Few jobs in the music industry are less well understood than that of the record producer. Not only do bands or individual musicians not understand the role of the producer, neither do a large number of people who call themselves producers. If you go into a recording studio, the guy pressing the red button is not a producer, though you may think he is, and so might he! Likewise, the guy in your band with a pirated copy of Cubase who says he will mix the band's album is not a producer either.
So in this article I'm going to outline the role of the producer, and address the ways that a producer could help you, whether you are a solo artist or part of a band.
At the top of the record industry, a producer is brought in by a band or artist's management or record company, in order to take responsibility for 6 things:
That they take responsibility for these things does not necessarily mean they will do them in particular, mastering is usually outsourced and sometimes mixing is as well. However, they do have responsibility for these areas in the true sense of the word: they have the authority to tell the band what to do, and carry the can if the result is bad. The producer becomes an extra member of the band for the duration of the album cycle, responsible for maximising the musical quality of the band's output.
At the unsigned and independent level, it often works differently. One key difference is that at this level the band or artist employs the producer directly. This puts them in the odd situation of hiring someone to tell them what to do. For the relationship to work effectively, the artist and producer need to sit down and agree (and ideally write down) the terms of the deal between them, and who will call the shots in which area.
Another difference with smaller acts is that they are less likely to hand over all six areas to the producer, usually for financial reasons. It is much more common for independent artists to mix and match areas of responsibility, only calling in a producer to help with the parts of the process that they really need assistance with. This can be a very effective financial solution for bands, but it relies on the band being mature and honest enough to assess what they're bad at. It is very common, for instance, for small bands not to want the producer involved in the songwriting, because the band's songwriter is emotionally attached to their songs and their ego couldn't cope with someone critiquing and changing them. On the other hand, a producer may be unhappy if they are asked to put their name to a record that they feel could have been better if they had been allowed to work on it the way they wanted.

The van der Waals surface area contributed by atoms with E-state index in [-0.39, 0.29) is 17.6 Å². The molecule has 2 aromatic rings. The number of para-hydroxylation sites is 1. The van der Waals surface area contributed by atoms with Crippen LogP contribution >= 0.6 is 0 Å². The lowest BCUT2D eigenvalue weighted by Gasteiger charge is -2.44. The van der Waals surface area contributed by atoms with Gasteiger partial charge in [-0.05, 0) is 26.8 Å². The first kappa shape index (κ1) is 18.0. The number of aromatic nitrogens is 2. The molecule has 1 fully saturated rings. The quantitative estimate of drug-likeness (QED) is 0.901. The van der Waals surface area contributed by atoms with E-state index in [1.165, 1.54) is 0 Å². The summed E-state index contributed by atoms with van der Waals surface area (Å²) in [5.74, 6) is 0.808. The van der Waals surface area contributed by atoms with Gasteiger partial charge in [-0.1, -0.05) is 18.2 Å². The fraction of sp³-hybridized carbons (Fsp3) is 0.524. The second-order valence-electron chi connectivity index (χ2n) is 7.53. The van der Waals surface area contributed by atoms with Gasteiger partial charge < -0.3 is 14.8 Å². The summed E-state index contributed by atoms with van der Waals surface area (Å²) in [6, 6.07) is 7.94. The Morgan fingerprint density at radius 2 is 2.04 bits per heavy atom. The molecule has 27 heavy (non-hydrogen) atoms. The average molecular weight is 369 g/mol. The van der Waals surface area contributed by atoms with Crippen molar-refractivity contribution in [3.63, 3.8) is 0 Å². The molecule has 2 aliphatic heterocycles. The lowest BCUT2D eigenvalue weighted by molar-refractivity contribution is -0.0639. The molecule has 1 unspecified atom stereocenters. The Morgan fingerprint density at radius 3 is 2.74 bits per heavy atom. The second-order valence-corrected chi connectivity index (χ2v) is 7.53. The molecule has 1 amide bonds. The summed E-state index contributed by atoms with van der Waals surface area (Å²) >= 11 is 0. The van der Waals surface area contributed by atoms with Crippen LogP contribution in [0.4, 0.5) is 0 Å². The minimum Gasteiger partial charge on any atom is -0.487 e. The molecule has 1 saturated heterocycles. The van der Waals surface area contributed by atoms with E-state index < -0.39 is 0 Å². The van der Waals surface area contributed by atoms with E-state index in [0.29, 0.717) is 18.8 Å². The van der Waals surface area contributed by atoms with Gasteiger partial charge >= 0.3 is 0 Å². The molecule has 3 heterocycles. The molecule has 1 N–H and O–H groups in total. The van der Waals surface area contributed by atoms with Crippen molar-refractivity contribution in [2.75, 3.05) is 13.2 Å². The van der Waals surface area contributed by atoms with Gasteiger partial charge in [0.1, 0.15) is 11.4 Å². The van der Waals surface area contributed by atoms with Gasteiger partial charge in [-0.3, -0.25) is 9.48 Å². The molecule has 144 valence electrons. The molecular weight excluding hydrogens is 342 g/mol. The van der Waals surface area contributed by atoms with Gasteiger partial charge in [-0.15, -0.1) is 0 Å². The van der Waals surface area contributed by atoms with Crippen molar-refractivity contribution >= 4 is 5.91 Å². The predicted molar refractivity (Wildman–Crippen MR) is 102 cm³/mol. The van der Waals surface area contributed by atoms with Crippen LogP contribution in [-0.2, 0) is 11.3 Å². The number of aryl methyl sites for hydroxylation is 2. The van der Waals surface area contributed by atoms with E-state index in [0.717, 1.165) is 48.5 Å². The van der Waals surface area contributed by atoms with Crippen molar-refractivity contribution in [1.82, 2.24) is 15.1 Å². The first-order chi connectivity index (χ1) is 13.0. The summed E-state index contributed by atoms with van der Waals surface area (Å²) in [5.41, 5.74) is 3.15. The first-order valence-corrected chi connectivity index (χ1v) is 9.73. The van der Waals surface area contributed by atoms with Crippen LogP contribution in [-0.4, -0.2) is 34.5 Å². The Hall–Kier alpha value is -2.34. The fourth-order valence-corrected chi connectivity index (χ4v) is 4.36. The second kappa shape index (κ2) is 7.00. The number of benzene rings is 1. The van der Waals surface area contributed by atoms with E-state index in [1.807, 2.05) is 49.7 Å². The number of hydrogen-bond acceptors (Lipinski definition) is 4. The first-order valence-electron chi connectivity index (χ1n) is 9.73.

A benefit of the internet age is that bands and artists can now work with producers remotely, over email and Skype. Obviously, this doesn't apply to everyone, if you intend to go into a studio to record you want the producer in there with you, but if you'll be recording from home it is more than possible to work with a producer remotely I've produced whole EPs for artists I've never been within 5000 miles of! This approach saves huge amounts of time and money for those who are able to use it.
Solo artists in particular benefit from producers in fact, for a solo artist to release a record without a producer being involved at some stage is very rare. With a band, it is possible, if the skills exist within it, to share out the six areas of responsibility amongst the members, but for a solo artist to have pro-level skills in all those areas as well as pro-level skills in their instrument is very uncommon. Unless the artist is a particularly skilled multi-instrumentalist, they will also need help with getting every instrument they need recorded.
For a solo artist, choosing a producer with the right musical skills is a really important consideration. For example, I am primarily a guitarist, I also play bass and drums and can sequence midi, but I'm a terrible singer and a worse pianist. Whilst the majority of bands I work with are guitar-based, because I know a lot about recording guitar, most of the solo artists I produce are singer-pianists. This is because I can provide guitars, bass and drums to add to the voice and piano, with no need to add any more people (with the extra time, hassle and expense that involves) to the project between us, we can be a whole band on the record. Whereas if a guitarist came to me wanting piano on their record, I'd have to get a session player in because neither of us play that instrument to a pro standard.
For ambitious bands, a strong relationship with the right producer can transform their fortunes. Not only will the producer work with them to improve their music, both on stage and on record, he or she will often be the gateway to accessing useful people all over the industry. Producers work with, or are hired by, pretty much everyone in the record business bands, individual musicians, record companies, managers, band coaches, songwriters, publishers and others, and their address book will have people who you would very much like to get to know! A producer will have a reputation to protect with these people, so they are only likely to recommend you to these people if they think you will enhance their reputation but they you do, it can get your band a long way forward very quickly.
For those who are interested in more detail on the subject, I've put together a short e-book "Producers: A Guide For Independent Artists". This goes into much more depth on:
What a producer does
Whether you or your band need a producer
How to tell if a producer is right for you
How to work effectively with a producer
It's available for free when you sign up to my mailing list.
About The Author:
James Scott is a Music Producer in London, UK. He works with unsigned and independent artists to help them move forward in the industry.